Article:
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 2007-05-28, 08:49 #1 ColdFury     Aug 2002 26·5 Posts Pseudo-random maps over an elliptic curve Anyone have any idea how exactly pseudo-random the map F(P) = 2P behaves where P is a point on a Koblitz elliptic curve defined over GF(2^131)? I'm currently implementing a core used for a pollard-rho attack on ecc2k-130. I know the mapping function used by pollard-rho should behave randomly as possible, and most implementations partition the points and perform a different operation depending on where the input point lies. However, I can parallelize the core much easier if I use just the fixed function F(P) = 2P (actually any fixed function will work). So, I'm wondering, how far from random would this function actually behave? I'm not sure if the (possibly) additional distinguished points needed to be found would outweigh the faster core. I'm most worried about the repeated point doubling causing trivial cycles, but I can always have the core start from a new point at regular intervals, mitigitating this effect somewhat. (If I use a single fixed random map, then I can easily use bit-slicing and a normal basis to do 32 point operations in parallel).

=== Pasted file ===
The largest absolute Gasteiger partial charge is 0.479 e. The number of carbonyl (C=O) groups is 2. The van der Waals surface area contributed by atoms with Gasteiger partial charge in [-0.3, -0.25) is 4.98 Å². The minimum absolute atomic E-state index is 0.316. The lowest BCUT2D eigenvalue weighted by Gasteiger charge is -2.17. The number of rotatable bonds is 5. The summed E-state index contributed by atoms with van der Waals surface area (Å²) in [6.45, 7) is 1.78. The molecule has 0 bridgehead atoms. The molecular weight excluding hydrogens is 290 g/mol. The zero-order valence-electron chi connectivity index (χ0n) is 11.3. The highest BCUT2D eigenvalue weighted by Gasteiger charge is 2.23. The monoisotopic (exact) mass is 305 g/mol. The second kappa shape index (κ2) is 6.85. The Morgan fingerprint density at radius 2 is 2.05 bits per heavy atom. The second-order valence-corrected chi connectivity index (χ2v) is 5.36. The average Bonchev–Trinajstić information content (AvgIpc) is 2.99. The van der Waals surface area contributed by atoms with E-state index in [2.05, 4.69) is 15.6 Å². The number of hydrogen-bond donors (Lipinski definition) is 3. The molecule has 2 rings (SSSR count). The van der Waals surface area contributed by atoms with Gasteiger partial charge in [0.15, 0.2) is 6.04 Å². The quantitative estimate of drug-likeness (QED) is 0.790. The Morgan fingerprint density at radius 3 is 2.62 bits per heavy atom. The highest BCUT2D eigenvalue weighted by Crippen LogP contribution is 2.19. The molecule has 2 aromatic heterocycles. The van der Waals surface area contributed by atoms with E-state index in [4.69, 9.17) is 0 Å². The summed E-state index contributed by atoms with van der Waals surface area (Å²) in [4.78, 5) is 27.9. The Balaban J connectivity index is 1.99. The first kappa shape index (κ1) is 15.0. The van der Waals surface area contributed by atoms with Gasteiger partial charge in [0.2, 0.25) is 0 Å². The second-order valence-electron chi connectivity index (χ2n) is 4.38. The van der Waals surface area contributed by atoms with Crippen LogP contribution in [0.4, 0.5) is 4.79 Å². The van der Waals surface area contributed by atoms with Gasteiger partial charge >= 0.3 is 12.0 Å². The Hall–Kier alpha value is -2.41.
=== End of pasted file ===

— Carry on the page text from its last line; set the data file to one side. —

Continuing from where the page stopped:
2007-05-28, 13:22   #2
R.D. Silverman

"Bob Silverman"
Nov 2003
North of Boston

750810 Posts

Quote:
 Originally Posted by ColdFury Anyone have any idea how exactly pseudo-random the map F(P) = 2P behaves where P is a point on a Koblitz elliptic curve defined over GF(2^131)?

It will depend on whether 2 is co-prime to the group order.

 2007-05-28, 16:25 #3 akruppa     "Nancy" Aug 2002 Alexandria 2,467 Posts The first couple of doublings will send you into the subgroup of

with all the 2's in the order removed. Further doublings will simply hop around that subgroup and will cyclically generate most (or even all? Hmm...) points there. Since the order of

is probably not divisible by a large power of 2, the subgroup will be large as well (almost as large as

) so finding a cycle takes O(N) iterations instead of the O(sqrt(N)) you wanted. Frequent re-seeding may help, but it's better to choose a proper random map instead. Alex

2007-05-28, 18:04   #4
ColdFury

Aug 2002

5008 Posts

Quote:
 Originally Posted by R.D. Silverman It will depend on whether 2 is co-prime to the group order.
The starting point has order 680564733841876926932320129493409985129, and the order of the entire curve is 4*680564733841876926932320129493409985129, so I don't believe that should not be a problem.

 2007-05-29, 21:30 #5 ColdFury     Aug 2002 5008 Posts I've decided to use a set of 8 (possibly 16) different point additions as the map (with no doubling).

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